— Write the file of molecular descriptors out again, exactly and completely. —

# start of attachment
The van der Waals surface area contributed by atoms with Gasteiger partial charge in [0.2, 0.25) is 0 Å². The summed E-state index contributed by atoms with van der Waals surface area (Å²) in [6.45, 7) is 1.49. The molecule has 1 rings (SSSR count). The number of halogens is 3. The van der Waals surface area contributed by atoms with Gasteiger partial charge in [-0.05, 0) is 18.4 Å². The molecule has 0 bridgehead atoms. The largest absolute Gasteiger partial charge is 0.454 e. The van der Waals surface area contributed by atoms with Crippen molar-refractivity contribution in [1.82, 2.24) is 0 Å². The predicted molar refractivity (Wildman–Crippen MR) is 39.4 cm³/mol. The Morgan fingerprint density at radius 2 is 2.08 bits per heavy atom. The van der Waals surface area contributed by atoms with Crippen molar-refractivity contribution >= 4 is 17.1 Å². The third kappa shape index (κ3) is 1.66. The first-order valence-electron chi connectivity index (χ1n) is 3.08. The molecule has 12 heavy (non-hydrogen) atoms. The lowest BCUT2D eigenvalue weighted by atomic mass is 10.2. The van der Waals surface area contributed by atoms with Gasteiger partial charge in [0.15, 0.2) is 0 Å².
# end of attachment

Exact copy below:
The van der Waals surface area contributed by atoms with Gasteiger partial charge in [0.2, 0.25) is 0 Å². The summed E-state index contributed by atoms with van der Waals surface area (Å²) in [6.45, 7) is 1.49. The molecule has 1 rings (SSSR count). The number of halogens is 3. The van der Waals surface area contributed by atoms with Gasteiger partial charge in [-0.05, 0) is 18.4 Å². The molecule has 0 bridgehead atoms. The largest absolute Gasteiger partial charge is 0.454 e. The van der Waals surface area contributed by atoms with Crippen molar-refractivity contribution in [1.82, 2.24) is 0 Å². The predicted molar refractivity (Wildman–Crippen MR) is 39.4 cm³/mol. The Morgan fingerprint density at radius 2 is 2.08 bits per heavy atom. The van der Waals surface area contributed by atoms with Crippen molar-refractivity contribution >= 4 is 17.1 Å². The third kappa shape index (κ3) is 1.66. The first-order valence-electron chi connectivity index (χ1n) is 3.08. The molecule has 12 heavy (non-hydrogen) atoms. The lowest BCUT2D eigenvalue weighted by atomic mass is 10.2. The van der Waals surface area contributed by atoms with Gasteiger partial charge in [0.15, 0.2) is 0 Å².